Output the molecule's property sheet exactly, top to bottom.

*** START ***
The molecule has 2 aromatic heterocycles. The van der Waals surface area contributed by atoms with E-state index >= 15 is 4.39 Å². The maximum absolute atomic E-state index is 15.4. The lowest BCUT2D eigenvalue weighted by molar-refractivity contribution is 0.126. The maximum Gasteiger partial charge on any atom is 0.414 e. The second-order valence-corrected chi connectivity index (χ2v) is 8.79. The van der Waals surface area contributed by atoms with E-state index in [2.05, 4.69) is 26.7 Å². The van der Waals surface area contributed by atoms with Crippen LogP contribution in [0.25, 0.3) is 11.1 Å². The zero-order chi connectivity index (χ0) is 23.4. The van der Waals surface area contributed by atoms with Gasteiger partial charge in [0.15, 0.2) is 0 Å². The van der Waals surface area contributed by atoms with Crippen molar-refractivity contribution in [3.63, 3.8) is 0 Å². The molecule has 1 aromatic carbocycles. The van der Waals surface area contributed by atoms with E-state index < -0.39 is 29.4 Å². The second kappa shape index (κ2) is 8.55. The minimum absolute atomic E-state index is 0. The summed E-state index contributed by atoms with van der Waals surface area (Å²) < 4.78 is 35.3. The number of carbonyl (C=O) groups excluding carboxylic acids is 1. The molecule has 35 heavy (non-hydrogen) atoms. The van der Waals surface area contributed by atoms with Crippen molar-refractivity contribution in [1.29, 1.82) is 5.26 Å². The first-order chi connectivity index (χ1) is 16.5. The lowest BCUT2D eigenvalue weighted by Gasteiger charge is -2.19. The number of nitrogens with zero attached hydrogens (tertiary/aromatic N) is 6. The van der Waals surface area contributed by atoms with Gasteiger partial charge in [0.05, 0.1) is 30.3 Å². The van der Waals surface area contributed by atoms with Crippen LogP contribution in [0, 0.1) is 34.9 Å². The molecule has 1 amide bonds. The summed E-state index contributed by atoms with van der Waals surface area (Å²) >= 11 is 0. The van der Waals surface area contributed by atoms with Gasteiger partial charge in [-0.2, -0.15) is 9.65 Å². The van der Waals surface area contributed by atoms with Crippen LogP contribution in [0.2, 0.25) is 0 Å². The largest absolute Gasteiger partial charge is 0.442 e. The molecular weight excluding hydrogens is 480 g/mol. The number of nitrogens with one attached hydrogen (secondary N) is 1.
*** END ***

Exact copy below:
The molecule has 2 aromatic heterocycles. The van der Waals surface area contributed by atoms with E-state index >= 15 is 4.39 Å². The maximum absolute atomic E-state index is 15.4. The lowest BCUT2D eigenvalue weighted by molar-refractivity contribution is 0.126. The maximum Gasteiger partial charge on any atom is 0.414 e. The second-order valence-corrected chi connectivity index (χ2v) is 8.79. The van der Waals surface area contributed by atoms with E-state index in [2.05, 4.69) is 26.7 Å². The van der Waals surface area contributed by atoms with Crippen LogP contribution in [0.25, 0.3) is 11.1 Å². The zero-order chi connectivity index (χ0) is 23.4. The van der Waals surface area contributed by atoms with Gasteiger partial charge in [0.15, 0.2) is 0 Å². The van der Waals surface area contributed by atoms with Crippen molar-refractivity contribution in [3.63, 3.8) is 0 Å². The molecule has 1 aromatic carbocycles. The van der Waals surface area contributed by atoms with E-state index < -0.39 is 29.4 Å². The second kappa shape index (κ2) is 8.55. The minimum absolute atomic E-state index is 0. The summed E-state index contributed by atoms with van der Waals surface area (Å²) < 4.78 is 35.3. The number of carbonyl (C=O) groups excluding carboxylic acids is 1. The molecule has 35 heavy (non-hydrogen) atoms. The van der Waals surface area contributed by atoms with Crippen molar-refractivity contribution in [1.29, 1.82) is 5.26 Å². The first-order chi connectivity index (χ1) is 16.5. The lowest BCUT2D eigenvalue weighted by Gasteiger charge is -2.19. The number of nitrogens with zero attached hydrogens (tertiary/aromatic N) is 6. The van der Waals surface area contributed by atoms with Gasteiger partial charge in [0.05, 0.1) is 30.3 Å². The van der Waals surface area contributed by atoms with Crippen LogP contribution in [0, 0.1) is 34.9 Å². The molecule has 1 amide bonds. The summed E-state index contributed by atoms with van der Waals surface area (Å²) >= 11 is 0. The van der Waals surface area contributed by atoms with Gasteiger partial charge in [-0.2, -0.15) is 9.65 Å². The van der Waals surface area contributed by atoms with Crippen LogP contribution in [0.2, 0.25) is 0 Å². The largest absolute Gasteiger partial charge is 0.442 e. The molecular weight excluding hydrogens is 480 g/mol. The number of nitrogens with one attached hydrogen (secondary N) is 1.